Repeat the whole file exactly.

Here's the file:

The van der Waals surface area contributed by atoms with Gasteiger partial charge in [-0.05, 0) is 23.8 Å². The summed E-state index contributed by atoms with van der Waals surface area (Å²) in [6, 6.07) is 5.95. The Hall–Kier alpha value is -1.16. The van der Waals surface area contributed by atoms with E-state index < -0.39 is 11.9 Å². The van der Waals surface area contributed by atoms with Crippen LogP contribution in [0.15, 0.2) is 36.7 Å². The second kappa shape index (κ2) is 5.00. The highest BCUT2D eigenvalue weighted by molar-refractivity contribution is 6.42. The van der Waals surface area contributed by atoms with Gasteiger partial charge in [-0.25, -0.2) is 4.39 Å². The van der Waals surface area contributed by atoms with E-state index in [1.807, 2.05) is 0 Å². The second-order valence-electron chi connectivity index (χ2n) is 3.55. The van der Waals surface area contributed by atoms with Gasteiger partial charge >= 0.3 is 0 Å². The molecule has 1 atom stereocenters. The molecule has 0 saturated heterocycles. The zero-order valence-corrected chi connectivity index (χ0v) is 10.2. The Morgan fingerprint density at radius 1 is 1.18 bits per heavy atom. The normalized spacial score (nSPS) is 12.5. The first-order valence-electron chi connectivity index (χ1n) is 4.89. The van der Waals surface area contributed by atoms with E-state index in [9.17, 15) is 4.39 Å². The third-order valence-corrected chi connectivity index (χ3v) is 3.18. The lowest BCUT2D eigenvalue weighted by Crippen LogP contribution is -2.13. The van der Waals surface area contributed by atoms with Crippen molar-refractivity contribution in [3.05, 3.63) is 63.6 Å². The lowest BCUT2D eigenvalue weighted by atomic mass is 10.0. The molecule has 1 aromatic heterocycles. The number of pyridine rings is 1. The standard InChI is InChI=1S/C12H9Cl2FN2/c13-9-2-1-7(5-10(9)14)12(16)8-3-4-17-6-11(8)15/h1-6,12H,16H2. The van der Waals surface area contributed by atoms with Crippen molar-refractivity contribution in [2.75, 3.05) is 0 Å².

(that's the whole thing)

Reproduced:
The van der Waals surface area contributed by atoms with Gasteiger partial charge in [-0.05, 0) is 23.8 Å². The summed E-state index contributed by atoms with van der Waals surface area (Å²) in [6, 6.07) is 5.95. The Hall–Kier alpha value is -1.16. The van der Waals surface area contributed by atoms with E-state index < -0.39 is 11.9 Å². The van der Waals surface area contributed by atoms with Crippen LogP contribution in [0.15, 0.2) is 36.7 Å². The second kappa shape index (κ2) is 5.00. The highest BCUT2D eigenvalue weighted by molar-refractivity contribution is 6.42. The van der Waals surface area contributed by atoms with Gasteiger partial charge in [-0.25, -0.2) is 4.39 Å². The van der Waals surface area contributed by atoms with E-state index in [1.807, 2.05) is 0 Å². The second-order valence-electron chi connectivity index (χ2n) is 3.55. The van der Waals surface area contributed by atoms with Gasteiger partial charge >= 0.3 is 0 Å². The molecule has 1 atom stereocenters. The molecule has 0 saturated heterocycles. The zero-order valence-corrected chi connectivity index (χ0v) is 10.2. The Morgan fingerprint density at radius 1 is 1.18 bits per heavy atom. The normalized spacial score (nSPS) is 12.5. The first-order valence-electron chi connectivity index (χ1n) is 4.89. The van der Waals surface area contributed by atoms with E-state index in [9.17, 15) is 4.39 Å². The third-order valence-corrected chi connectivity index (χ3v) is 3.18. The lowest BCUT2D eigenvalue weighted by Crippen LogP contribution is -2.13. The van der Waals surface area contributed by atoms with Crippen molar-refractivity contribution in [3.05, 3.63) is 63.6 Å². The lowest BCUT2D eigenvalue weighted by atomic mass is 10.0. The molecule has 1 aromatic heterocycles. The number of pyridine rings is 1. The standard InChI is InChI=1S/C12H9Cl2FN2/c13-9-2-1-7(5-10(9)14)12(16)8-3-4-17-6-11(8)15/h1-6,12H,16H2. The van der Waals surface area contributed by atoms with Crippen molar-refractivity contribution in [2.75, 3.05) is 0 Å².